In the SAC plaza beneath a gray sky, Julie Sato held a megaphone to her mouth and read her favorite Nelson Mandela quote to the 50 Stony Brook University students assembled in front of her.
“People must learn to hate,” she said, “and if they can learn to hate, they can be taught to love.”
Sato is the secretary for the Japanese Student Organization, which held a #StopAsianHate Awareness Walk on Saturday, April 17.
Representatives from the Member Action Coalition SBU (MAC), a caucus within the United University Professions (UUP) union, are pushing back against the university’s demands for professional staff to return to campus. The concerned faculty and staff — who do not speak for UUP — allege the move violates a state-wide, union-negotiated telecommuting agreement with SUNY set to expire April 2.
I moved to America from India a few years ago to pursue journalism. During these years I have failed, won, laughed and cried myself into the person I am today. I’ve learned a lot and I wanted to share what has worked for me. So, here are some of my tips on how to survive and find your worth in an unfamiliar place.
It is easy to mindlessly repeat the aesthetics and vocabulary of social justice; putting your money where your mouth is, on the other hand, proves far less convenient.
Mandated stay-at-home orders, paired with the removal of rims from outdoor basketball courts, and closures of gyms and facilities across the country along with NCAA bans on virtual workouts, have left everyone from NBA stars like Milwaukee Bucks reigning MVP Giannis Antetokounmpo to college and high school players without a place to hone their skills and work on their bodies — which could have a drastic impact on their performance.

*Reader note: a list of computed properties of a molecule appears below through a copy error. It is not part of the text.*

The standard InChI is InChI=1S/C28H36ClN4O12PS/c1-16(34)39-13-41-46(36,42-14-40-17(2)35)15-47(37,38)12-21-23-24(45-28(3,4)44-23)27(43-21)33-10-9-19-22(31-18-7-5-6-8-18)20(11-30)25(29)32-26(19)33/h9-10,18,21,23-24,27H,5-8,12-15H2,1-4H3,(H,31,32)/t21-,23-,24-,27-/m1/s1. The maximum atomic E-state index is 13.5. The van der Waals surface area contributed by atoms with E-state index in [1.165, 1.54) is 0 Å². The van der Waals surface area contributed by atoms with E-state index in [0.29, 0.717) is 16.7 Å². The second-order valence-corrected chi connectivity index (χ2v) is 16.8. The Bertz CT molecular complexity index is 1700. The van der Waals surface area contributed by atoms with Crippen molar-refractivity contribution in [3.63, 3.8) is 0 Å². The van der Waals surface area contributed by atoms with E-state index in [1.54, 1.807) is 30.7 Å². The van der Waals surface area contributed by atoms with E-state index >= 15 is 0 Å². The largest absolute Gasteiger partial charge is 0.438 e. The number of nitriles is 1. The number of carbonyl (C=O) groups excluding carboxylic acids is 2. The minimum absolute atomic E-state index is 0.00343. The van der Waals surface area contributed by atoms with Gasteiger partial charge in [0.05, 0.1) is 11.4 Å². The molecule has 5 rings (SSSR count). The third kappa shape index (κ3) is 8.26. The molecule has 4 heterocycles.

After putting our thumbs up our asses for the past week, the administration has come to the following conclusion:
Stony Brook University’s athletics teams have felt the repercussions of COVID-19. We interviewed a few of the student athletes who felt the aftershock of this pandemic and recollected how everything changed starting Monday, March 9.
On March 11, hundreds of Stony Brook students protested in front of the Administration building, demanding answers from the board that has been silent.
A number of students appeared ready to charge. But right before they were about to clash, Rick Gatteau appeared in a flash of smoke in the center of the fountain.